Sat, 21 Sep 2013 10:20:09 -0400
Subject: coraggio

Hi All,
Just a note of “coraggio” and fortitude.
When I was being discharged from Sloan-Kettering this week after a lung
infection, I said to the young attending, “In order to be discharged here
is my list of demands” and I handed her a beautifully magic markered paper
— including my demand for a one month supply of Xopenex (nebulizer med
that is about $2000/month and only covered if you’re in a nursing home —
it’s considered by ins companies as “life support”)  —  Now, I don’t
understand the economics of pharmaceutical companies and insurance
companies and how this gets communicated down to pharmacists and doctors
and patients —  but nevertheless, I knew I was wheezing bad and green
lung gunk — and that Xopenex keeps me breathing hence alive.
Twenty hours later, I got the medicine bag.  After visits and “no’s” from
everyone.  I called in the Rabbi, the Pharmacist, the Social Worker, The
Patient Advocate, numerous doctors, etc.  I simply refused to leave.  The
language I used was all from my days as an AIDS ACT-UP Activist.  “I will
handcuff myself to the bed until I get my meds.”  “Remember the Alamo.”  I
was calm.  Sitting Bull.  Just kept ordering breakfast lunch and dinner.  I
pulled out my I.V., bandaged my arm, read, wrote poetry, painted, and
continued to get my nebulizer treatment.  The bottom line is this.  In 3
minutes of an acute asthma attack I could be dead.  I refused that.  At all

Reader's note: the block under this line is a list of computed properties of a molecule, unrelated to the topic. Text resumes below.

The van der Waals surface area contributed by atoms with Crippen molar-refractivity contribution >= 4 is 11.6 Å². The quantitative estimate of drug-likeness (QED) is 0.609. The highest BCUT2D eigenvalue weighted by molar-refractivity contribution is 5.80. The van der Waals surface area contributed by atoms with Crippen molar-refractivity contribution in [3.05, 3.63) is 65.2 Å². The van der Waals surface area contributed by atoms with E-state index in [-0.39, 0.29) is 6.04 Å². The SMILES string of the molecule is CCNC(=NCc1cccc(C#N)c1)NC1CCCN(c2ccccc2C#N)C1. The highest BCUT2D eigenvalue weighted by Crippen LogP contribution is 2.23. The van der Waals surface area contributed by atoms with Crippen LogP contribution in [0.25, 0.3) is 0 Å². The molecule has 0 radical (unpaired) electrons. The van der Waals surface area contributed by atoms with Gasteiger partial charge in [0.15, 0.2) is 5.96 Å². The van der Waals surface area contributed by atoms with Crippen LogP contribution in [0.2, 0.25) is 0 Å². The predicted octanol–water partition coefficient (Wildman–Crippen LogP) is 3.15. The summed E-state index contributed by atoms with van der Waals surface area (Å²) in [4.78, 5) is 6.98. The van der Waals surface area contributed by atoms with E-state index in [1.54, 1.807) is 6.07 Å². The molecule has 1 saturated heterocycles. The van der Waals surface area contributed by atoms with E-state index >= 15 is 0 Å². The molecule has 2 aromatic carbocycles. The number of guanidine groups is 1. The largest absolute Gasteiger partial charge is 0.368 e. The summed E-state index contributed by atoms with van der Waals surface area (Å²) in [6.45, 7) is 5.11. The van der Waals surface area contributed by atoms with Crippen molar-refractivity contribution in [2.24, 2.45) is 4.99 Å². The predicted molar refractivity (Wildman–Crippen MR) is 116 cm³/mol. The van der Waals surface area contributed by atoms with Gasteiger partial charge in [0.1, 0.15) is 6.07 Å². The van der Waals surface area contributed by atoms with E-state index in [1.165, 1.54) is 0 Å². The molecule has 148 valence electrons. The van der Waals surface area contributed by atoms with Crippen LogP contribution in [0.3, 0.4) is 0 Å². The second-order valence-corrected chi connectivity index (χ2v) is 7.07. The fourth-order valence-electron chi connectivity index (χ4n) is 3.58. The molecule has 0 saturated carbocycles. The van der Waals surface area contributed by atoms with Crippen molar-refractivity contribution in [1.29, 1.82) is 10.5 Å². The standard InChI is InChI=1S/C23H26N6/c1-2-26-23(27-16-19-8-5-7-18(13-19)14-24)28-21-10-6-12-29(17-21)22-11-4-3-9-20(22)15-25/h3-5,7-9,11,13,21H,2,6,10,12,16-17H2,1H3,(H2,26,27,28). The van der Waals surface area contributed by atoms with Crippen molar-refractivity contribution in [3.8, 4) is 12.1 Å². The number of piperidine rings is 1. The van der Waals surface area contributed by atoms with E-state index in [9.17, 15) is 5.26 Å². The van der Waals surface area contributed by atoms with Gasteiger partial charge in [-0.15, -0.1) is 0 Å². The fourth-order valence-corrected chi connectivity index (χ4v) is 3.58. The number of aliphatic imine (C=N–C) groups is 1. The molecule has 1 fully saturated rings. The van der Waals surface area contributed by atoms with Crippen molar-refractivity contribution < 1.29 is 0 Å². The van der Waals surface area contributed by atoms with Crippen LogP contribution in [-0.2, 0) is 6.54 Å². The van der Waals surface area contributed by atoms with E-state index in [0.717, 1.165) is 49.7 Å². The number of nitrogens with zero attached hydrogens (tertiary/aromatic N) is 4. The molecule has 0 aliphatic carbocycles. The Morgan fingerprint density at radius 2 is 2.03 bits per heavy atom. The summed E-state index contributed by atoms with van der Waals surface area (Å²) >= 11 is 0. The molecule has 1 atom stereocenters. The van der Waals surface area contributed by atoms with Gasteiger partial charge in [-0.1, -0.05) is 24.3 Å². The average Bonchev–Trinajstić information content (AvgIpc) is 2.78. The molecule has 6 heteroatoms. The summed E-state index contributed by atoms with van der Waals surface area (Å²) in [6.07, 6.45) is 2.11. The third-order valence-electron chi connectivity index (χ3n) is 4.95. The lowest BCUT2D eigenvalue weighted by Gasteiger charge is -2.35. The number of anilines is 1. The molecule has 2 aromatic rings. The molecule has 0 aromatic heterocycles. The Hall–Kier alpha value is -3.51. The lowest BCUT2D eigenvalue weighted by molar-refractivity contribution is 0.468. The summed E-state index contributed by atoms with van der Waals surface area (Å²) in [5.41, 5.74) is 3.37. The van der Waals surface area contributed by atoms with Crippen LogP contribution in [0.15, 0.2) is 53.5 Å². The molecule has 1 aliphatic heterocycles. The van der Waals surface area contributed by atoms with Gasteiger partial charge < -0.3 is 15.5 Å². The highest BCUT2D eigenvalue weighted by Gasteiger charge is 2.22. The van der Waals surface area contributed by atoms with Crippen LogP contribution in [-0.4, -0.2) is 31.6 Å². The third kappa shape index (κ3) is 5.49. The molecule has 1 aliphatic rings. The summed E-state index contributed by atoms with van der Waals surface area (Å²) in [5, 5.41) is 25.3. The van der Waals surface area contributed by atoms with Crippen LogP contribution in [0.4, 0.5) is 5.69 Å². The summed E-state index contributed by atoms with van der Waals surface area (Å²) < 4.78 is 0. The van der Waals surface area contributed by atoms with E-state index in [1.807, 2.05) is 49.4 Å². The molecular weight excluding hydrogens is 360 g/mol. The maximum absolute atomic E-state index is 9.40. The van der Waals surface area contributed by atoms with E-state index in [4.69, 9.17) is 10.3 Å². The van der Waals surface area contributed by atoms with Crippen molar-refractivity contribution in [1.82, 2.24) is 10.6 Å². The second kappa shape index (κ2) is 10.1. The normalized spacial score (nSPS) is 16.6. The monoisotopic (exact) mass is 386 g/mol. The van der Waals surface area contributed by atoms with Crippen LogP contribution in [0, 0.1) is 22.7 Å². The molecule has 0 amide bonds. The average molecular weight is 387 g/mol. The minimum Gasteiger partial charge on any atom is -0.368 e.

costs.  The attending was stunned when the pharmacy came through with the
bag of meds.  The attending at one point said to me “As a compromise, maybe
we can get you one box of the meds.”  What compromise?  Is death a
compromise?  Is this a business negotiation?  Have I survived 32 years at
Sloan, to die because the breathing med is expensive?  How does this all
work?  How can I benefit others with this story?  I have always been an
advocate / activist for people to get med care.  I studied Medical
Anthropology at Brown.  I went to Egypt to study how peasants with
Schistosomiasis get treated or not and why.  And how this turns to bladder
cancer.  I was an AIDS activist in the 80’s.  And now it all comes down to
3 minutes and my own irradiated scarred fibrotic reactive lungs and
brochial tubes.  my alveoli
Love and Power
HD 86
Thy 97
damages galore

One Response to “REMEMBER THE ALAMO”

  1. […] REMEMBER THE ALAMO. […]

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